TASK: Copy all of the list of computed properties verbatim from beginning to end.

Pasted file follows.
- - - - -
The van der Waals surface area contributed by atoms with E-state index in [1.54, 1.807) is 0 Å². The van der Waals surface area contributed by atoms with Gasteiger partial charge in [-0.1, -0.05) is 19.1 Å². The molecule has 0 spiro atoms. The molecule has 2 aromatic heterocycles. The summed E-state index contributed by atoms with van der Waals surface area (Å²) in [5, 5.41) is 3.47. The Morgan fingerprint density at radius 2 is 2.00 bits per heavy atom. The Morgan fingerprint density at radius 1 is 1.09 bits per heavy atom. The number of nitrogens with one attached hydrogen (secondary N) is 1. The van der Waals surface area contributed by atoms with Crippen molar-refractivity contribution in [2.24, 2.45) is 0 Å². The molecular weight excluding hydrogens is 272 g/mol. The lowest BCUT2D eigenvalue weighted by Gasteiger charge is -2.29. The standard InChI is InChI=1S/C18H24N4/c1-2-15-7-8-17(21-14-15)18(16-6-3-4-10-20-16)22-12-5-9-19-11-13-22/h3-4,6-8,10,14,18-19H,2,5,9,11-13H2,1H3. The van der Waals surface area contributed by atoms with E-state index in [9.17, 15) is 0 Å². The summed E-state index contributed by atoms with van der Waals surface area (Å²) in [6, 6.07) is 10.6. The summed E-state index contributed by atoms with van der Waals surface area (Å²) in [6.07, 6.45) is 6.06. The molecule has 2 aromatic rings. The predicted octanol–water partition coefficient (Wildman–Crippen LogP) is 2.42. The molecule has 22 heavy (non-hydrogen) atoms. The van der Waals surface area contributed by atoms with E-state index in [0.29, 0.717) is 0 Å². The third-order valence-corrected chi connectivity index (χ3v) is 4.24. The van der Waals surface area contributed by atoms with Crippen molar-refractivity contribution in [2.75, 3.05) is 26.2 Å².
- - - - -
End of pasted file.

The van der Waals surface area contributed by atoms with E-state index in [1.54, 1.807) is 0 Å². The van der Waals surface area contributed by atoms with Gasteiger partial charge in [-0.1, -0.05) is 19.1 Å². The molecule has 0 spiro atoms. The molecule has 2 aromatic heterocycles. The summed E-state index contributed by atoms with van der Waals surface area (Å²) in [5, 5.41) is 3.47. The Morgan fingerprint density at radius 2 is 2.00 bits per heavy atom. The Morgan fingerprint density at radius 1 is 1.09 bits per heavy atom. The number of nitrogens with one attached hydrogen (secondary N) is 1. The van der Waals surface area contributed by atoms with Crippen molar-refractivity contribution in [2.24, 2.45) is 0 Å². The molecular weight excluding hydrogens is 272 g/mol. The lowest BCUT2D eigenvalue weighted by Gasteiger charge is -2.29. The standard InChI is InChI=1S/C18H24N4/c1-2-15-7-8-17(21-14-15)18(16-6-3-4-10-20-16)22-12-5-9-19-11-13-22/h3-4,6-8,10,14,18-19H,2,5,9,11-13H2,1H3. The van der Waals surface area contributed by atoms with E-state index in [9.17, 15) is 0 Å². The summed E-state index contributed by atoms with van der Waals surface area (Å²) in [6, 6.07) is 10.6. The summed E-state index contributed by atoms with van der Waals surface area (Å²) in [6.07, 6.45) is 6.06. The molecule has 2 aromatic rings. The predicted octanol–water partition coefficient (Wildman–Crippen LogP) is 2.42. The molecule has 22 heavy (non-hydrogen) atoms. The van der Waals surface area contributed by atoms with E-state index in [0.29, 0.717) is 0 Å². The third-order valence-corrected chi connectivity index (χ3v) is 4.24. The van der Waals surface area contributed by atoms with Crippen molar-refractivity contribution in [2.75, 3.05) is 26.2 Å².